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Mobility Measure

Developing a car-pooling service for students

By creating an Internet-based service to help university students find car-sharing partners for common journeys, this measure contributes to reducing the negative impacts of individual mobility by lowering the number of single-occupancy vehicles on the roads.

Implementing sustainable mobility

Debrecen is the second largest city in Hungary and houses one of the biggest universities in the country. An average of 25,000 students live and study in Debrecen during the week, many of them heading home for the weekend. While the majority used public transport, student discounts were reduced significantly prior to the measure, while the quality of the public transport services deteriorated.  This meant that many students were keen to purchase their own car.

The city of Debrecen therefore initiated a low-cost pilot project, introducing the concept of sharing private cars among a limited target group of university students, demonstrating the alternatives to single-occupancy car use.

How did the measure progress?

A professional car-pooling contractor was hired to develop the system. However, to ensure that the system matched the needs and wishes of the target group, the student organisation of the University of Debrecen was also involved in the development of what was named the “Utitars”, or “Travel Companion” programme. Students can register with the car-pooling system via the municipal web page. Once logged in, they can place ads either looking for or offering rides for specific journeys on an electronic bulletin board, giving the date and time of the journey plus contact information (e-mail or phone number).

The service was marketed by local television and radio stations, leaflets, and the university intranet.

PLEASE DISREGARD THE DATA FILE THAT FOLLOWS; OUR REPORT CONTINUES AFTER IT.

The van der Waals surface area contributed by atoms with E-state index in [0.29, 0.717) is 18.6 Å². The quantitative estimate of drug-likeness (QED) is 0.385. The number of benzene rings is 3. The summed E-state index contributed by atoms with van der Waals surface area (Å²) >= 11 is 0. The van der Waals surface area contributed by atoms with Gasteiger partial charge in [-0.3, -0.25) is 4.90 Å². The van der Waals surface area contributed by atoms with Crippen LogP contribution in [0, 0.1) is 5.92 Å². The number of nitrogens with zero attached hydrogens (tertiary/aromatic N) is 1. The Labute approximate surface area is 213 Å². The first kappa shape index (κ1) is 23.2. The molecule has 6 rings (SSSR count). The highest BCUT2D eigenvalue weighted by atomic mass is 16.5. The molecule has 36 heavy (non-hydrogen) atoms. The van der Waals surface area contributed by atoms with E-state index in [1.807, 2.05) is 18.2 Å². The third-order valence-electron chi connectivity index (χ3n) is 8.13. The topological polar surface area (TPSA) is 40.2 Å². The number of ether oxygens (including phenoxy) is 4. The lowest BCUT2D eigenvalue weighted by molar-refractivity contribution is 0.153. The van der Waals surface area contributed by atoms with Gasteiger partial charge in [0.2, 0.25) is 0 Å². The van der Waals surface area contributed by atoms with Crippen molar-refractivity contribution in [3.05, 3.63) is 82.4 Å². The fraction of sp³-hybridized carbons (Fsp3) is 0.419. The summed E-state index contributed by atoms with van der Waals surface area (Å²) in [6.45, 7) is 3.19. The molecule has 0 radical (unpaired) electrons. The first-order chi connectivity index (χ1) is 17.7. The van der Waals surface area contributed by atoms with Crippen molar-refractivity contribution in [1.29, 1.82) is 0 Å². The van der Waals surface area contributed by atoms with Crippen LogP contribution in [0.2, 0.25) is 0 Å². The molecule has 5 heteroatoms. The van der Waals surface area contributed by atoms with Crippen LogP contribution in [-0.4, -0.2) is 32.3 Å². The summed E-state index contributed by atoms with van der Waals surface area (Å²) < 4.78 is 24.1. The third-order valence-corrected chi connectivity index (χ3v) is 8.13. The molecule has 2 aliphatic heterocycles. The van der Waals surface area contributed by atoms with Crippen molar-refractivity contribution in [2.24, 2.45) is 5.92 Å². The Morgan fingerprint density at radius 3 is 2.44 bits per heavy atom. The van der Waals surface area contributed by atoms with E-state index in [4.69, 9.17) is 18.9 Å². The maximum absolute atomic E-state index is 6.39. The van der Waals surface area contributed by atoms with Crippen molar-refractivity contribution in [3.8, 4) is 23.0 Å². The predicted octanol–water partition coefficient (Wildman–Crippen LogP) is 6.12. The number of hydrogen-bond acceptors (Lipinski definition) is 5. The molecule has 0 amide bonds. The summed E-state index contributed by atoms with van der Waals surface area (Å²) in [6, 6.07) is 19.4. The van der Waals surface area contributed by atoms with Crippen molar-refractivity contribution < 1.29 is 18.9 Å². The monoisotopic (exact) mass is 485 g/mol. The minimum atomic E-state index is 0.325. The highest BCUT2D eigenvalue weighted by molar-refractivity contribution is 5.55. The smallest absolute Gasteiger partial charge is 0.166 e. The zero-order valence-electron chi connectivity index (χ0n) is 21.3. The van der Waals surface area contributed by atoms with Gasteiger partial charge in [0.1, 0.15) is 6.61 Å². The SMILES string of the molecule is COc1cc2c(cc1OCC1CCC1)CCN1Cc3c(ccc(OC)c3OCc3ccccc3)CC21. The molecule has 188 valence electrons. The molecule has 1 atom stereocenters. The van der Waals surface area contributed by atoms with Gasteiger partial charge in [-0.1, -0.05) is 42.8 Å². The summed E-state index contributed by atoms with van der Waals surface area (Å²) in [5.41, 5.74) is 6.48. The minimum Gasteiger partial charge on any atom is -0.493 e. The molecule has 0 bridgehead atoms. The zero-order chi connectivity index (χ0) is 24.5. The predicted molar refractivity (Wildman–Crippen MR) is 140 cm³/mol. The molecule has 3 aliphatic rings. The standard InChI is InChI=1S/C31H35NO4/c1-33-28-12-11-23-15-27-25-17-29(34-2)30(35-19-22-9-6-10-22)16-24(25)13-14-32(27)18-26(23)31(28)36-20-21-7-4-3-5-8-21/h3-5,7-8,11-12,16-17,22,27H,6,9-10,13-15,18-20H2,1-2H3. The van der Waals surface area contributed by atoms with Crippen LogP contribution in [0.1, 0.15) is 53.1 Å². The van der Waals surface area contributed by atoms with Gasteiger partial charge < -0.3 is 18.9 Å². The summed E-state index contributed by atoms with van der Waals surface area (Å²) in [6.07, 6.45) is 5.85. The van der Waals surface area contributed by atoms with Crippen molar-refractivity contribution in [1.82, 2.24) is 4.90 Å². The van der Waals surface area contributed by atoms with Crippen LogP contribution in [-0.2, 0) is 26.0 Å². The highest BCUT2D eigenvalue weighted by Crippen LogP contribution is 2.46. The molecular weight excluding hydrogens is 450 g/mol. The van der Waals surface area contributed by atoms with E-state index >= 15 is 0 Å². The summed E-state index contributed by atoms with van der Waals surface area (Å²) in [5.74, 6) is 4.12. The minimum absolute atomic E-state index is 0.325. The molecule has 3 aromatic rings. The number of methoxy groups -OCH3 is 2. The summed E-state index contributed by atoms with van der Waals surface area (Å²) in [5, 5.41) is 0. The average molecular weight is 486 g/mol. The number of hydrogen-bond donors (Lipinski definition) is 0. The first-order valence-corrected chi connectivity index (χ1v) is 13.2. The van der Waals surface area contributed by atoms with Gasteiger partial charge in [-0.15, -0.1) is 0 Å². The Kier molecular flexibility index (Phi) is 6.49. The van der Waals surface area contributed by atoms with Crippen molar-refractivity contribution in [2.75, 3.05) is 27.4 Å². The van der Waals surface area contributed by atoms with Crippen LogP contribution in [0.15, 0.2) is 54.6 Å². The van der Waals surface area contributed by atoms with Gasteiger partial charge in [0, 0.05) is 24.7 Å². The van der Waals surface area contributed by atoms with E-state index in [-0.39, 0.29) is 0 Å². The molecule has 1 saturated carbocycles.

Some legal issues arose during implementation in relation to data security. Also, since the price of trips was advertised on the web, the city could be held responsible when someone purchased a ride. In addition, the driver would then be due to pay tax on profits, which deterred people from signing up.


What were the outcomes of the measure?

When the project period ended in March 2008, 100 users had registered and posted 204 ads. In a context where car pooling was previously completely unknown, these numbers can be considered successful.

The success was primarily due to the fact that the students were involved in the development of the system and that the University of Debrecen supported the initiative and allowed the service to be marketed through the university intranet. The fact that the student discount for public transport had recently been lowered also made car pooling more attractive to the students.

However, to make car pooling a real success throughout the country, the legal issues must be addressed and the system further developed to offer more information and features. An even bigger barrier is a general reluctance among Hungarians to share their car in the first place. Owning a car in Hungary is a very much sought after status symbol. When Hungarians become car owners, they are not necessarily willing to share their car with others. This barrier can only be overcome by making car pooling better known, for example by introducing the concept to students before they purchase a car themselves.

This fact sheet has been updated by a third party on the basis of available information (not by the city itself), therefore we do not guarantee any data with respect to their content, completeness or up-to-dateness.

Basic Information

November 2011

Thematic Areas